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Is there an even perfect number with exactly 22 divisors? I know that even perfect numbers have the form $n=(2^{p-1})\cdot(2^p-1)$ but don't really know where to go from here.

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    $\begingroup$ How many divisors does $2^{p-1}(2^p-1)$ have? Don't forget, $2^p-1$ must itself be prime. $\endgroup$ – lulu Feb 16 '17 at 14:08
  • $\begingroup$ See here: oeis.org/A061645 $\endgroup$ – Rohan Feb 16 '17 at 14:10
  • $\begingroup$ @lulu The divisors are $1, 2, 2^2, 2^3, ..., 2^{p-1}, 2^p-1$, and $n$. So that means that one of these has to equal 22? Which never can happen? $\endgroup$ – harry55 Feb 16 '17 at 14:14
  • $\begingroup$ No...we're after the count, not the actual divisors. In general, if $n=\prod p_i^{a_i}$ then the number of divisors of $n$ is $d(n)=\prod (a_i+1)$. That formula is easy to apply in this case! $\endgroup$ – lulu Feb 16 '17 at 14:22
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In general, if the prime factorization of $n$ is $n=\prod p_i^{a_i}$ then the number of divisors of $n$ is $d(n)=\prod (a_i+1)$. That is especially easy to apply in the case of an even perfect number. After all, such a number only has two prime factors ($2,2^p-1$) so $$d(2^{p-1}(2^p-1))=p\times 2=2p$$

You are asking for this to be $22$ so we are lead to consider $p=11$. This will work iff $2^{11}-1$ is a Mersenne prime, so we have to check that. Alas $$2^{11}-1=23\times 89$$

As this was the only case which might have worked out, we conclude that no example exists.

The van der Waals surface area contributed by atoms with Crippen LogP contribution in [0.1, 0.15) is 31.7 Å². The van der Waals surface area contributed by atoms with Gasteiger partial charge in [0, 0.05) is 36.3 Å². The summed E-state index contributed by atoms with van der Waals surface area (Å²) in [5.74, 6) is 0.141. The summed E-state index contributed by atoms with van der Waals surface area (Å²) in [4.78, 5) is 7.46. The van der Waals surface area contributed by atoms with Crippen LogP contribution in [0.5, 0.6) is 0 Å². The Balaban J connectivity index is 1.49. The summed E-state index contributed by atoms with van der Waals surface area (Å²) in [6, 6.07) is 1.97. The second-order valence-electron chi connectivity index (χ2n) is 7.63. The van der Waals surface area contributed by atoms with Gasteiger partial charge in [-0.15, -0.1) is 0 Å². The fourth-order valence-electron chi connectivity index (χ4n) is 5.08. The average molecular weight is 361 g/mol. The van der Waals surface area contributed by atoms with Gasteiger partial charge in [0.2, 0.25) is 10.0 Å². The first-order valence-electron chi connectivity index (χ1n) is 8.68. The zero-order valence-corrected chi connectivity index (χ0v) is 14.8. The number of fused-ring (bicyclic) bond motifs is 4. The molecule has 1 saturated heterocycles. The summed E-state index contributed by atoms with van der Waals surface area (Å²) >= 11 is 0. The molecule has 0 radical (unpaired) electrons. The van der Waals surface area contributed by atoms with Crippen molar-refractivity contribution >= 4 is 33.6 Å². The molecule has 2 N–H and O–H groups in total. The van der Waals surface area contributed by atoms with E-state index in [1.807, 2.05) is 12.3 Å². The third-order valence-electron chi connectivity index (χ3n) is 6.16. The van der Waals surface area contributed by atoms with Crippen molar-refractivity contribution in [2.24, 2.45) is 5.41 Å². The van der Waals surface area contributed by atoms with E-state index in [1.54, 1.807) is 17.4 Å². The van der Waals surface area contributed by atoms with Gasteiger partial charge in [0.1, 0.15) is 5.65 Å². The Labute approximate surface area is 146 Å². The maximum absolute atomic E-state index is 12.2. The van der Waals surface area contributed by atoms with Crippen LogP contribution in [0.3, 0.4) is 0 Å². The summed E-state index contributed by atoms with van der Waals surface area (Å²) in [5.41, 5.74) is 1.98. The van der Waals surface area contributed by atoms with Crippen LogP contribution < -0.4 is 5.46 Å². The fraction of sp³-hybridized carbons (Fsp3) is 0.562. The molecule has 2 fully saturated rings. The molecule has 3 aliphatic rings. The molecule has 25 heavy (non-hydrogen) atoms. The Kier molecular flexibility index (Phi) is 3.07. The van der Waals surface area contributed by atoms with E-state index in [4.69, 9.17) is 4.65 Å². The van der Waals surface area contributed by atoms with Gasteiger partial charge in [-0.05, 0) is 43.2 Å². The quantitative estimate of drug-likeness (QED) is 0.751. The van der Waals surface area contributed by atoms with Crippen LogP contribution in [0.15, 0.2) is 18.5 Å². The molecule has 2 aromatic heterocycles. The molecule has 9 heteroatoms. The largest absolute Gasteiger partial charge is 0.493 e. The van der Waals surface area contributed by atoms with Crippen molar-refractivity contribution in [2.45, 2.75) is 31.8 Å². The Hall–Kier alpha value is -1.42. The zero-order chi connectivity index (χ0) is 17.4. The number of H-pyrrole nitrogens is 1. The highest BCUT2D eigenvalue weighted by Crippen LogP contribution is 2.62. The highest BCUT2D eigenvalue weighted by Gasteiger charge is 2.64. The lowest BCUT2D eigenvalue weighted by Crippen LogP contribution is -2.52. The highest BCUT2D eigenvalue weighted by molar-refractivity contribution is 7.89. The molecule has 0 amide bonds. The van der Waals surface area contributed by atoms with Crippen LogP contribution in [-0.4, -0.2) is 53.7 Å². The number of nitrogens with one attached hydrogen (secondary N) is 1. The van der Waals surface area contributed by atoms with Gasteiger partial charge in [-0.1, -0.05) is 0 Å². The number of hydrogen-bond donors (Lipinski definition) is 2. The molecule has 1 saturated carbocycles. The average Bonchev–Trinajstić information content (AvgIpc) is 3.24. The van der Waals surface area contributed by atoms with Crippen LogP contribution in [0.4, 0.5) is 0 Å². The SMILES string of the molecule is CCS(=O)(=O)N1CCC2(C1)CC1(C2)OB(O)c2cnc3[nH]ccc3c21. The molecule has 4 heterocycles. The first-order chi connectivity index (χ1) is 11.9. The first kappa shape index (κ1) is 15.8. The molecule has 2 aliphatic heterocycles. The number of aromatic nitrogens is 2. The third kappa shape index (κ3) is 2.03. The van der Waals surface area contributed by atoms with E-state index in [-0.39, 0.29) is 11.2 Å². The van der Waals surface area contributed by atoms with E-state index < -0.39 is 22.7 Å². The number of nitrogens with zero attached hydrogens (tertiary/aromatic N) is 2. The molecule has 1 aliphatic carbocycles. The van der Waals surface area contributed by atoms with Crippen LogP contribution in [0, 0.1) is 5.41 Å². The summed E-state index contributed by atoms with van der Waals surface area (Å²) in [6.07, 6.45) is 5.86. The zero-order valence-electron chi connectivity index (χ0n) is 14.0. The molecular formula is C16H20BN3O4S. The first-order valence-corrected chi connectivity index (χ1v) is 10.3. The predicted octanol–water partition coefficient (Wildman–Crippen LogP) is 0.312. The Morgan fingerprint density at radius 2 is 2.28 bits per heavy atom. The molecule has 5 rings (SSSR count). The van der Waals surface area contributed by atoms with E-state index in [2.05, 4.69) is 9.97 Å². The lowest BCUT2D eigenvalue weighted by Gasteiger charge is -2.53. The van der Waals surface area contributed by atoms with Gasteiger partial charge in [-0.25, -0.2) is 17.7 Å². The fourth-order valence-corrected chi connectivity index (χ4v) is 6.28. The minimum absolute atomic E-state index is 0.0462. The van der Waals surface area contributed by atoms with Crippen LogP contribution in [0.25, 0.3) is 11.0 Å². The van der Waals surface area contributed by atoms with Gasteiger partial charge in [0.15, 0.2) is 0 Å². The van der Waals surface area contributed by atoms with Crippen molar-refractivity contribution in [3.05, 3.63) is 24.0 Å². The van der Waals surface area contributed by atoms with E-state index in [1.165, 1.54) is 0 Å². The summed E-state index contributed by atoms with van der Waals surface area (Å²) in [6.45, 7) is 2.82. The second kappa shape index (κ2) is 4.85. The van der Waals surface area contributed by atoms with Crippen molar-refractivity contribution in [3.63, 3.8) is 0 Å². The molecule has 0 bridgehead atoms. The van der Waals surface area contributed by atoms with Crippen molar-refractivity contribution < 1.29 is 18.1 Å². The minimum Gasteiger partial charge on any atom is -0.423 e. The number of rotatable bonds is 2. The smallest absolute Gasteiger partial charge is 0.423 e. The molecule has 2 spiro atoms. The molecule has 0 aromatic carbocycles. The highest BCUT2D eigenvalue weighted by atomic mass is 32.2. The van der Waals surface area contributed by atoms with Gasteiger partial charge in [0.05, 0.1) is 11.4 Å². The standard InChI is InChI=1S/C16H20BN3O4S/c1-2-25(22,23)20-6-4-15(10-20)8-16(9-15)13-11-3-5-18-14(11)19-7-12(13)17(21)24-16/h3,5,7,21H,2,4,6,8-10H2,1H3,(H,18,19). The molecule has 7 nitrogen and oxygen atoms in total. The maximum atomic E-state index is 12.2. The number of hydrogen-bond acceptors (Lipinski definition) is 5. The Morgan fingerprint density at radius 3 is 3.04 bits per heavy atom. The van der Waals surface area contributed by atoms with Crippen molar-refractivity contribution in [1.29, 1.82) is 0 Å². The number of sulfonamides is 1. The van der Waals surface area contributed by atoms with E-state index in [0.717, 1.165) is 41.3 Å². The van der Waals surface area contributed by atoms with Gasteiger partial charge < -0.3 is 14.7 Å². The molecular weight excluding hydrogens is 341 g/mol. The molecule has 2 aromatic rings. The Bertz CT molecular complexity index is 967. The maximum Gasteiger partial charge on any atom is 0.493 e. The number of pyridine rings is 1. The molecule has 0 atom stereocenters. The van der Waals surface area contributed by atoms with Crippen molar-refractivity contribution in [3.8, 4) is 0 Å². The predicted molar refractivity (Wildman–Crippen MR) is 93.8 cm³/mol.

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  • $\begingroup$ Lulu, I want to understand this part "d(2^{p-1}(2^p-1))" How does it equal 2p? Thank you for the answer btw $\endgroup$ – user975 Feb 24 '17 at 14:17
  • $\begingroup$ Just apply the formula. We are using Euler's characterization of the even perfect numbers...they have the form $n=2^{p-1}M_p$ where $M_p=2^p-1$ is a Mersenne prime. Thus we already have the prime factorization of $n$...it has two prime factors, $2$ and $M_p$. The exponent of $2$ is $p-1$ and the exponent of $M_p$ is $1$ so... $\endgroup$ – lulu Feb 24 '17 at 14:21
  • $\begingroup$ Alternatively, just list the divisors. they are of the form $1,2,2^2,\cdots, 2^{p-1}$ and $M_p,2M_p,2^2M_p,\cdots, 2^{p-1}M_p$ and we can see that there are $2p$ of them. $\endgroup$ – lulu Feb 24 '17 at 14:22
  • $\begingroup$ Thank you Lulu - much appreciated. $\endgroup$ – user975 Feb 24 '17 at 14:23

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